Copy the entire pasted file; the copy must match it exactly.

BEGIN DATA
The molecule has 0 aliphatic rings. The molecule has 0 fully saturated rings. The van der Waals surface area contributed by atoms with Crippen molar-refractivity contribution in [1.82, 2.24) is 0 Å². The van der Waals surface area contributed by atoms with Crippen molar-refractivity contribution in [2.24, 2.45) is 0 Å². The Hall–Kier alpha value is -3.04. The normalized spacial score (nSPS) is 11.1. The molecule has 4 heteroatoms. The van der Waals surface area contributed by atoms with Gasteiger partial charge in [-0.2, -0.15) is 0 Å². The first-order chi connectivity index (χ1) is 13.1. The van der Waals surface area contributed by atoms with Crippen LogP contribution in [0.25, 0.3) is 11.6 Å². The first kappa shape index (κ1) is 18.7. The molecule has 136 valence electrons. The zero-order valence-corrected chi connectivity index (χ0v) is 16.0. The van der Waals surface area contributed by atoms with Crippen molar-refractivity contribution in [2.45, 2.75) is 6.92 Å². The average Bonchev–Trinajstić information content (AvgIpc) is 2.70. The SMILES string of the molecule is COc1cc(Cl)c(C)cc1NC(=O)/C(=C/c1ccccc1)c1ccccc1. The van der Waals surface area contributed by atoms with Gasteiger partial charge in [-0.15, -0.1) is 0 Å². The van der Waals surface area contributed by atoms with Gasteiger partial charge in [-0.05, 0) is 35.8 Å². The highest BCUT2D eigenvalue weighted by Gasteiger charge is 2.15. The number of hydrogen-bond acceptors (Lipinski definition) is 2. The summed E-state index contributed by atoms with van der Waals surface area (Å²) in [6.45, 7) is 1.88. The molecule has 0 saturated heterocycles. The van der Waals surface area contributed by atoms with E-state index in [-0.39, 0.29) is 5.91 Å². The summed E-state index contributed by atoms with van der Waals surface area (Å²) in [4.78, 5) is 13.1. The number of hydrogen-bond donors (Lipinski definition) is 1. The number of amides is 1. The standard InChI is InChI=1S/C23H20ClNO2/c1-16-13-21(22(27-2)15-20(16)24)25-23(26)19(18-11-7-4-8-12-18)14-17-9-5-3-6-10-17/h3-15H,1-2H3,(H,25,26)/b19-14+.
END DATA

The molecule has 0 aliphatic rings. The molecule has 0 fully saturated rings. The van der Waals surface area contributed by atoms with Crippen molar-refractivity contribution in [1.82, 2.24) is 0 Å². The van der Waals surface area contributed by atoms with Crippen molar-refractivity contribution in [2.24, 2.45) is 0 Å². The Hall–Kier alpha value is -3.04. The normalized spacial score (nSPS) is 11.1. The molecule has 4 heteroatoms. The van der Waals surface area contributed by atoms with Gasteiger partial charge in [-0.2, -0.15) is 0 Å². The first-order chi connectivity index (χ1) is 13.1. The van der Waals surface area contributed by atoms with Crippen LogP contribution in [0.25, 0.3) is 11.6 Å². The first kappa shape index (κ1) is 18.7. The molecule has 136 valence electrons. The zero-order valence-corrected chi connectivity index (χ0v) is 16.0. The van der Waals surface area contributed by atoms with Crippen molar-refractivity contribution in [2.45, 2.75) is 6.92 Å². The average Bonchev–Trinajstić information content (AvgIpc) is 2.70. The SMILES string of the molecule is COc1cc(Cl)c(C)cc1NC(=O)/C(=C/c1ccccc1)c1ccccc1. The van der Waals surface area contributed by atoms with Gasteiger partial charge in [-0.15, -0.1) is 0 Å². The van der Waals surface area contributed by atoms with Gasteiger partial charge in [-0.05, 0) is 35.8 Å². The highest BCUT2D eigenvalue weighted by Gasteiger charge is 2.15. The number of hydrogen-bond acceptors (Lipinski definition) is 2. The summed E-state index contributed by atoms with van der Waals surface area (Å²) in [6.45, 7) is 1.88. The molecule has 0 saturated heterocycles. The van der Waals surface area contributed by atoms with E-state index in [-0.39, 0.29) is 5.91 Å². The summed E-state index contributed by atoms with van der Waals surface area (Å²) in [4.78, 5) is 13.1. The number of hydrogen-bond donors (Lipinski definition) is 1. The number of amides is 1. The standard InChI is InChI=1S/C23H20ClNO2/c1-16-13-21(22(27-2)15-20(16)24)25-23(26)19(18-11-7-4-8-12-18)14-17-9-5-3-6-10-17/h3-15H,1-2H3,(H,25,26)/b19-14+.